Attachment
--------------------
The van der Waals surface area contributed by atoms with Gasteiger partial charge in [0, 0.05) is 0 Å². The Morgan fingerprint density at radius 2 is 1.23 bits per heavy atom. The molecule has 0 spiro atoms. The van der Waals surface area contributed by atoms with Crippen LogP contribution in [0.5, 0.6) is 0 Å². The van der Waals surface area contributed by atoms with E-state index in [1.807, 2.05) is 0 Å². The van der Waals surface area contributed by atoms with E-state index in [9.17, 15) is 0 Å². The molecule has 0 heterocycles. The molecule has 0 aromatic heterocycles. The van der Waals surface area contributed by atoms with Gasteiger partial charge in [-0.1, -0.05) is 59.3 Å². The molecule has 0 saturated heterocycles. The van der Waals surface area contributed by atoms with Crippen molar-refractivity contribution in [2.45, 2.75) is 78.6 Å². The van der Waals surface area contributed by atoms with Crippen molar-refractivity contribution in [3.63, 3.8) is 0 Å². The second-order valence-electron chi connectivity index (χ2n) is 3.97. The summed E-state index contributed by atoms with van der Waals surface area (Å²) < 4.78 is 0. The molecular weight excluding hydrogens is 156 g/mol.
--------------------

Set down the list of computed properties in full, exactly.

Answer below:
The van der Waals surface area contributed by atoms with Gasteiger partial charge in [0, 0.05) is 0 Å². The Morgan fingerprint density at radius 2 is 1.23 bits per heavy atom. The molecule has 0 spiro atoms. The van der Waals surface area contributed by atoms with Crippen LogP contribution in [0.5, 0.6) is 0 Å². The van der Waals surface area contributed by atoms with E-state index in [1.807, 2.05) is 0 Å². The van der Waals surface area contributed by atoms with E-state index in [9.17, 15) is 0 Å². The molecule has 0 heterocycles. The molecule has 0 aromatic heterocycles. The van der Waals surface area contributed by atoms with Gasteiger partial charge in [-0.1, -0.05) is 59.3 Å². The molecule has 0 saturated heterocycles. The van der Waals surface area contributed by atoms with Crippen molar-refractivity contribution in [2.45, 2.75) is 78.6 Å². The van der Waals surface area contributed by atoms with Crippen molar-refractivity contribution in [3.63, 3.8) is 0 Å². The second-order valence-electron chi connectivity index (χ2n) is 3.97. The summed E-state index contributed by atoms with van der Waals surface area (Å²) < 4.78 is 0. The molecular weight excluding hydrogens is 156 g/mol.